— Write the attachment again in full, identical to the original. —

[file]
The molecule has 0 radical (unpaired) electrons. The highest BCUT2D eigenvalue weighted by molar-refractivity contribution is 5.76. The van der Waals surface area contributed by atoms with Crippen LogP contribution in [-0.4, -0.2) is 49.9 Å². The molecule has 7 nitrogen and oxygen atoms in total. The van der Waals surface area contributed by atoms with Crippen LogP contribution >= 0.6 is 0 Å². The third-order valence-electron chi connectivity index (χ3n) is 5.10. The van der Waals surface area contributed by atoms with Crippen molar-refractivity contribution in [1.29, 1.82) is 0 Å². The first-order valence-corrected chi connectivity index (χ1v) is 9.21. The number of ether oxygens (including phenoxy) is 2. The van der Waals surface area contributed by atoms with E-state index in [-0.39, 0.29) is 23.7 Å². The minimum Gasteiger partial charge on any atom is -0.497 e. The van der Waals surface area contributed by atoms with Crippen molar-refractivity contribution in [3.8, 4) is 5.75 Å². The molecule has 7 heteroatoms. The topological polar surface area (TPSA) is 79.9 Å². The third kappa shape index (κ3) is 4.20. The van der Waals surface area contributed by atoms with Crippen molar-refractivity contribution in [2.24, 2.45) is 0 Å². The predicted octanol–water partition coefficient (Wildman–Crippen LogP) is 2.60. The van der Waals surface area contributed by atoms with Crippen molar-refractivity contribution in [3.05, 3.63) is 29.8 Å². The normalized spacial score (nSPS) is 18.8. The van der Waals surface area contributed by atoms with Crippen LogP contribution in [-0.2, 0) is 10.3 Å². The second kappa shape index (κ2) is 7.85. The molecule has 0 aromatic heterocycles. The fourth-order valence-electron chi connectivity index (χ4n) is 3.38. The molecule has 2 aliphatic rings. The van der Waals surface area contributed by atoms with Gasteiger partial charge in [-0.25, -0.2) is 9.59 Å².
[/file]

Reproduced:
The molecule has 0 radical (unpaired) electrons. The highest BCUT2D eigenvalue weighted by molar-refractivity contribution is 5.76. The van der Waals surface area contributed by atoms with Crippen LogP contribution in [-0.4, -0.2) is 49.9 Å². The molecule has 7 nitrogen and oxygen atoms in total. The van der Waals surface area contributed by atoms with Crippen LogP contribution >= 0.6 is 0 Å². The third-order valence-electron chi connectivity index (χ3n) is 5.10. The van der Waals surface area contributed by atoms with Crippen molar-refractivity contribution in [1.29, 1.82) is 0 Å². The first-order valence-corrected chi connectivity index (χ1v) is 9.21. The number of ether oxygens (including phenoxy) is 2. The van der Waals surface area contributed by atoms with E-state index in [-0.39, 0.29) is 23.7 Å². The minimum Gasteiger partial charge on any atom is -0.497 e. The van der Waals surface area contributed by atoms with Crippen molar-refractivity contribution in [3.8, 4) is 5.75 Å². The molecule has 7 heteroatoms. The topological polar surface area (TPSA) is 79.9 Å². The third kappa shape index (κ3) is 4.20. The van der Waals surface area contributed by atoms with Crippen molar-refractivity contribution in [2.24, 2.45) is 0 Å². The predicted octanol–water partition coefficient (Wildman–Crippen LogP) is 2.60. The van der Waals surface area contributed by atoms with Crippen molar-refractivity contribution in [3.05, 3.63) is 29.8 Å². The normalized spacial score (nSPS) is 18.8. The van der Waals surface area contributed by atoms with Crippen LogP contribution in [-0.2, 0) is 10.3 Å². The second kappa shape index (κ2) is 7.85. The molecule has 0 aromatic heterocycles. The fourth-order valence-electron chi connectivity index (χ4n) is 3.38. The molecule has 2 aliphatic rings. The van der Waals surface area contributed by atoms with Gasteiger partial charge in [-0.25, -0.2) is 9.59 Å².